The irony of Salm’s statement is two fold. First, it is apparent from Salm’s title that his book is “unabashedly apologetic” in his attempt to disprove Nazareth habitation at the time of Christ. One could not read ten pages of his book without feeling the force of his blatantly one-sided attack against the biblical idea. Second, Salm’s book is “secondary literature.” He has not done primary excavations at the site himself, and while that fact does not disqualify him from writing on the subject, his accusation that secondary literature clouds the “correct appreciation” undermines his own work. In a very real sense, Salm is a biased author of secondary literature about Nazareth.

In his book, Salm acknowledges the numerous pieces of pottery and other excavated evidence that date the city of Nazareth as early as the Middle Bronze Age. He noted: “The Bronze Age finds at Nazareth come from five tombs and date to the Middle and late Bronze Ages (2200-1200 BCE)” (p. 36). He stated: “The fact that five tombs in the Nazareth basin already exist by the end of the Intermediate Period shows that this quiet and fertile location enticed a substantial group of people to cease their wanderings and settle down” (p. 40). In addition, Salm recognizes that artifacts from the site date to an extended period during the Iron Age, which he classifies as about 1100-700 B.C. He stated: “Combining historical data, the evidence from the ground, together with that from surveys of Southern Galilee, it is probable that a new group of people entered the Nazareth basin about 1100 BCE, and that they continued to live there for about four centuries” (p. 53). These statements are based primarily on the Bronze Period pottery Bagatti describes in Excavations of Nazareth (pp. 258-268) and pieces from the Iron Period (pp. 269-272).

It is at this point in his writing that Salm interjects his thesis. He claims that habitation in Nazareth ended within “a generation or two of the Assyrian conquest” and did not resume until the middle of the 1st century (50-100 BCE) (p. 53). “Thus,” writes Salm,

732 is a terminus a quo for the beginning of a long hiatus in the Nazareth basin. I call it the Great Hiatus (or simply the hiatus), a multi-century gap in evidence of human habitation. The Babylonian and Persian periods are entirely unattested by evidence in the Nazareth basin (p. 60).

Salm bases his Great Hiatus hypothesis on the claim that no artifacts have been found that date between about 700 B.C. to about A.D. 50. He mentioned excavations done in the area of the Church of the Annunciation during the 1930s in which no evidence of a Greek or Roman settlement was found. Salm then wrote: “The following year, R. Tonneau wrote an article in which he registered an amazing fact: no evidence of either Greek or Roman settlement had been found in the excavations” (p. 65).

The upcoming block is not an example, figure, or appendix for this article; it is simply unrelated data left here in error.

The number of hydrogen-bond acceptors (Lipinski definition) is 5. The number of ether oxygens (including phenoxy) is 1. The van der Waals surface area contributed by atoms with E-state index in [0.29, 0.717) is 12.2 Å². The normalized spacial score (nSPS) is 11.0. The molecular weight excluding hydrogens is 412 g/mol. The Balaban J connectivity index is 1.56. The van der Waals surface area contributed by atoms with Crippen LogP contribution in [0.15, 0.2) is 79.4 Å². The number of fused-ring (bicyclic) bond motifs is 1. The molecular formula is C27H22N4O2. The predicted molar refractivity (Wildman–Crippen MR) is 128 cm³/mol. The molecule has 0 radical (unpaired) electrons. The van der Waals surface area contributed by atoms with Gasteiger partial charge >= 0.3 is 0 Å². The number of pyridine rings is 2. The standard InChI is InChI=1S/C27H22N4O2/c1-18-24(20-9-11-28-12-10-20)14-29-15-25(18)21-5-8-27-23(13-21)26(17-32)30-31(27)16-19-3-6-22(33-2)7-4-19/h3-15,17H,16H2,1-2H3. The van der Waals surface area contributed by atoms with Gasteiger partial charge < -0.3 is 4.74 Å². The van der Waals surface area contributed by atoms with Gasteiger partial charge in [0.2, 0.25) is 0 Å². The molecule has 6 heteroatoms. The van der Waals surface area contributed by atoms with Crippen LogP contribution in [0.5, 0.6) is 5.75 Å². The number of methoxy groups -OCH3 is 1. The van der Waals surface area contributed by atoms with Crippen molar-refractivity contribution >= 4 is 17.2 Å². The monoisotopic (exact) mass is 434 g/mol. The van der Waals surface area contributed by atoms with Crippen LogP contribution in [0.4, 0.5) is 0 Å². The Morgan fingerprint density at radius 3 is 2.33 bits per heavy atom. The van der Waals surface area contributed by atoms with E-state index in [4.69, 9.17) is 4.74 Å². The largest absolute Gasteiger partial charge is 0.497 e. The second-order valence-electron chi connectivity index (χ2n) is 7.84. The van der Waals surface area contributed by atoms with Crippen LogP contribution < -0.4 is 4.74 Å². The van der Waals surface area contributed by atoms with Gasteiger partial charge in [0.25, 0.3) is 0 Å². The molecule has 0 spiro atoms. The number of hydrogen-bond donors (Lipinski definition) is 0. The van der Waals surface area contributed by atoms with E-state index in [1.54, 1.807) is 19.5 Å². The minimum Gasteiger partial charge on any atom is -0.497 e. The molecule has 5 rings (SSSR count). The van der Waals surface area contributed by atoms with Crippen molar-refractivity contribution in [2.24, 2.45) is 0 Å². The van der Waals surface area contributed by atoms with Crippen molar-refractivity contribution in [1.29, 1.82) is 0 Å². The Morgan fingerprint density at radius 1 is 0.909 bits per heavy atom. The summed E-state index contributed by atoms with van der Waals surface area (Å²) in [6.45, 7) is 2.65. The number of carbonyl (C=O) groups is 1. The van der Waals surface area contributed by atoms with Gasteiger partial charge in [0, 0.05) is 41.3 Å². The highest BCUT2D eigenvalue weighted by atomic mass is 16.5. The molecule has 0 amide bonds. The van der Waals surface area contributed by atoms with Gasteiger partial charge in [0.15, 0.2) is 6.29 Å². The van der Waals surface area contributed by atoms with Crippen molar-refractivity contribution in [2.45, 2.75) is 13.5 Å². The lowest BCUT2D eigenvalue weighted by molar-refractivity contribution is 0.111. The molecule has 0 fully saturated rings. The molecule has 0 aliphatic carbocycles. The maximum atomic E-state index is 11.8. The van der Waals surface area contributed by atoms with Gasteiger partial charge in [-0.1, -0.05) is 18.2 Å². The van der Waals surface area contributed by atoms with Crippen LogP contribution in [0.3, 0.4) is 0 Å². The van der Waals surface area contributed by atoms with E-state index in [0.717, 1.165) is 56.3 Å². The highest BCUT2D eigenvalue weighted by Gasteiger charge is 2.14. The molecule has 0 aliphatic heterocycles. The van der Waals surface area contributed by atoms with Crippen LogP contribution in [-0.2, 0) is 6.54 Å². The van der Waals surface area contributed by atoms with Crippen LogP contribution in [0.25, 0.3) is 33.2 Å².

Notice, however, that Salm stresses the lack of material being found. Throughout the rest of his book, he equivocates the absence of evidence with the absence of a settlement. In essence, he says that since the excavations did not find a settlement, that proves that no settlement existed. Salm’s assertion violates one of the most fundamental rules of interpreting archaeological information. It is a well-known truth that “absence of evidence” does not provide “evidence of absence.” A host of reasons exist as to why the settlement may not have been discovered by the excavations. It could be that the small area excavated was a field or a yard in a settlement that did not have any artifacts to yield. Yet Salm insists that because no evidence of such a settlement was found at that time, then that proves there was not a settlement. He wrote: “The fact that habitations and other domestic evidence have never been uncovered on the hillside confirms the obvious. It is clear that the settlement in all ancient periods was situated on the valley floor” (p. 68). Actually, the only thing that the lack of evidence of a settlement proved at the time was that excavations had not yet uncovered one, not that one did not exist. All it would take to refute Salm on this important point is simply to find evidence of a settlement.

Salm’s Missing Settlement is Found

Salm’s faulty reasoning became apparent in late 2009 when evidence of a domestic habitation was unearthed in the area he claimed was never a first-century settlement. In December of 2009, Nazareth made worldwide headlines. Archaeologist Yardena Alexandre and her colleagues uncovered a small structure that they dated to the time of Christ (Hadid, 2009). The Israel Antiquities Authority official press release hailed this discovery as the first of its kind in which a residential structure was uncovered. The announcement noted the importance of the discovery, and quoted Yardena:

The discovery is of utmost importance since it reveals for the very first time a house from the Jewish village of Nazareth and thereby sheds light on the way of life at the time of Jesus. The building that we found is small and modest and it is most likely typical of the dwellings in Nazareth in that period. From the few written sources that there are, we know that in the first century CE Nazareth was a small Jewish village, located inside a valley. Until now a number of tombs from the time of Jesus were found in Nazareth; however, no settlement remains have been discovered that are attributed to this period (as quoted in “Residential Building…,” 2009).